She awoke again, she remembered, two more times. Each time she was thirsty, so very thirsty. And each time she had drank a glass of water, and fallen back asleep. No more than an hour had passed between. But then she woke up, and the clock said that it was just after 1, how could that be? The discrepancy brought her up. She tried to stretch. Her muscles protested. Her t-shirt was damp. Her hair was dry, and he scalp was wet.
She looked down. Her head felt too heavy for her neck. She felt like a newborn kitten with no control. The gun still sat next to her hip. The backpack had been slid up next to her head. It was dry. She turned to look around the room. The peg by the shutters was empty. There were no shoes on the floor. There was a full glass of water on the table, next to the clock that read just after1, in the afternoon. Cali ran a hand down her shirt. I never put a shirt on before going to bed. What the hell?
That odd taste was in her mouth again. She shook her head and reached for the gun. It was heavy, but she was determined. The floor was cold, and she wobbled like a newborn foal. She made it all the way to the door but, instead of stealthily opening it and peering down the hallway, Cali barely managed to remain standing when she pulled it open onto her toe. The gap under the door was just high enough to scrape over the top of her toes. It felt like she had just fileted her big toe. The sudden stop and the intense pain made her topple backwards against the wall. She dropped the gun. It sounded like thunder when it hit the floor. Cali didn’t care. Her toe was on fire and suddenly she had no strength left. If she was in trouble, then she would remain so. She could do nothing to help herself.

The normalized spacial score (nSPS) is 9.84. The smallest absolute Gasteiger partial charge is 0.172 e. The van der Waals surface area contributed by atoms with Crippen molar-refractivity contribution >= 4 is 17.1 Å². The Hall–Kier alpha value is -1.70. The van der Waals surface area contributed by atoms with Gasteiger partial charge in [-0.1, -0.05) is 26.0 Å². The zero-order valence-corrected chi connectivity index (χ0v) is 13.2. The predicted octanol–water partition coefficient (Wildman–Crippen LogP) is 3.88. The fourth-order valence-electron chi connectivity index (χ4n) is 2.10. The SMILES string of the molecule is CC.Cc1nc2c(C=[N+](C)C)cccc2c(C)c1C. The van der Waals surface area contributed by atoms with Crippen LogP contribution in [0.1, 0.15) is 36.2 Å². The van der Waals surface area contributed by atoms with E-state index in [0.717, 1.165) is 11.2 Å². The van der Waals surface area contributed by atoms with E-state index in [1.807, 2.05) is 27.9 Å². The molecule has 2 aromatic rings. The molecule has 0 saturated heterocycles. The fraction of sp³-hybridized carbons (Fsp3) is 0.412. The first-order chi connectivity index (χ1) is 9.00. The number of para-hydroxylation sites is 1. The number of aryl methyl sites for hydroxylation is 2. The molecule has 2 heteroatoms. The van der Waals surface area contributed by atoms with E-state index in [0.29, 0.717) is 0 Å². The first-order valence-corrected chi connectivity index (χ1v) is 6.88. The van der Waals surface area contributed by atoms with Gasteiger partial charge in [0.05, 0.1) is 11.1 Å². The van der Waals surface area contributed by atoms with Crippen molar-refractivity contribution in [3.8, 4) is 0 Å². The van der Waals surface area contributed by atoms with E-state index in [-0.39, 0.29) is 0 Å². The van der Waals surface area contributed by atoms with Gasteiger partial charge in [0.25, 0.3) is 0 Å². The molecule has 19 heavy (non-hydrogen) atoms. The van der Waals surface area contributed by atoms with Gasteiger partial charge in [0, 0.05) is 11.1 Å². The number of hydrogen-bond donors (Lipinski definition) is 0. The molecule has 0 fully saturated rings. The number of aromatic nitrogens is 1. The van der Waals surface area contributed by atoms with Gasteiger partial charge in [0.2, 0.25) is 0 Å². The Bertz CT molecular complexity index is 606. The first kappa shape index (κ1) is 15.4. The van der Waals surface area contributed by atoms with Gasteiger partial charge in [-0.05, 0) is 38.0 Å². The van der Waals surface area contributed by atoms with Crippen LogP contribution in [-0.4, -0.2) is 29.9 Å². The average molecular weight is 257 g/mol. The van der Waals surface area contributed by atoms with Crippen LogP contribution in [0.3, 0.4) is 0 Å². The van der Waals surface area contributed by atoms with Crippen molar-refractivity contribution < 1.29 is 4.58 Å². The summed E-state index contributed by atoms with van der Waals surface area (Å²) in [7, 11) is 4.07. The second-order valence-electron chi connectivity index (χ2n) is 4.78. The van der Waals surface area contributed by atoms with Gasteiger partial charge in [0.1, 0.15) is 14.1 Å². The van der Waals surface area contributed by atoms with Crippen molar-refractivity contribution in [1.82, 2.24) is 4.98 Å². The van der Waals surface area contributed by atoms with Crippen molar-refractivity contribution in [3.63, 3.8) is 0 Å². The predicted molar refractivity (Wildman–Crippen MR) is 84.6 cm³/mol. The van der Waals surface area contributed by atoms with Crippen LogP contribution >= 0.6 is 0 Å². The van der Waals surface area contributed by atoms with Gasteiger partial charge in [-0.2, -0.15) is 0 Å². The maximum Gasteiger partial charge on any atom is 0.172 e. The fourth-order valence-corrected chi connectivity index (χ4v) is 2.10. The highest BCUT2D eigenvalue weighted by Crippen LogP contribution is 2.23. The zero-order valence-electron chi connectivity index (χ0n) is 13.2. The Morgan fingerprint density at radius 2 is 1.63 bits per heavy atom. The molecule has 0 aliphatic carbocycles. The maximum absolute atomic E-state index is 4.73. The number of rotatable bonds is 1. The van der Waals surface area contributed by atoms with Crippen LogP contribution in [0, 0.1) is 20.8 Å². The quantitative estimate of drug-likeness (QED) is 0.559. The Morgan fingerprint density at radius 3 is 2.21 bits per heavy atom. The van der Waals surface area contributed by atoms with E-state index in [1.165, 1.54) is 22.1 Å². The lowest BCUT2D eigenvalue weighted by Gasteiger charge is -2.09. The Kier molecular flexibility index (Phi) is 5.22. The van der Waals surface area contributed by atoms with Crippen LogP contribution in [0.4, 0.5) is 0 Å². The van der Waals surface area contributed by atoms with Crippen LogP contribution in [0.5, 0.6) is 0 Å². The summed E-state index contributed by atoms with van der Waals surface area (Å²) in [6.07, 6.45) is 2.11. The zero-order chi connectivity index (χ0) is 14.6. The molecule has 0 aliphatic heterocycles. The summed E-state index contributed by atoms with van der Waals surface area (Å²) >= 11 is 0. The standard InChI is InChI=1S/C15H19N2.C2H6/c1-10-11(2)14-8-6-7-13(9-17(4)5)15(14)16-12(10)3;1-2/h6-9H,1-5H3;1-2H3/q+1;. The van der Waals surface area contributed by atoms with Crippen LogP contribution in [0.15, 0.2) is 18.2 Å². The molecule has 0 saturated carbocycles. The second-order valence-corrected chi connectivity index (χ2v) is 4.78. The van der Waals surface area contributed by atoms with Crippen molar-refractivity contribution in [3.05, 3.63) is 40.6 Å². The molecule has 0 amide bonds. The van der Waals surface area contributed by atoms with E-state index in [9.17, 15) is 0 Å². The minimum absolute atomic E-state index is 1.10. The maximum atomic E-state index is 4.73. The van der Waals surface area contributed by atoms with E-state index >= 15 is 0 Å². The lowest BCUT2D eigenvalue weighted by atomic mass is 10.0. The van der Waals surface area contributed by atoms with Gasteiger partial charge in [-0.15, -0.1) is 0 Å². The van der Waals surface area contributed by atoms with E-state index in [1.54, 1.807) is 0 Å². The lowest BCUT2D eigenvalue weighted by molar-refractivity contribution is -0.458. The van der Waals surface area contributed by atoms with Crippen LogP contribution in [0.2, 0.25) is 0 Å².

She was sliding down the wall. The world had begun to spin. Someone was coming, she could hear footsteps. Somewhere deep in her mind she categorized the footfalls. They belonged to someone light, determined, confident, concerned or in a hurry, probably female… somehow the last category comforted Cali. That alone caused her wonder. It wasn’t Connie or Bobbie… Cali looked up to see Nonna. Her familiar face was furrowed in concern.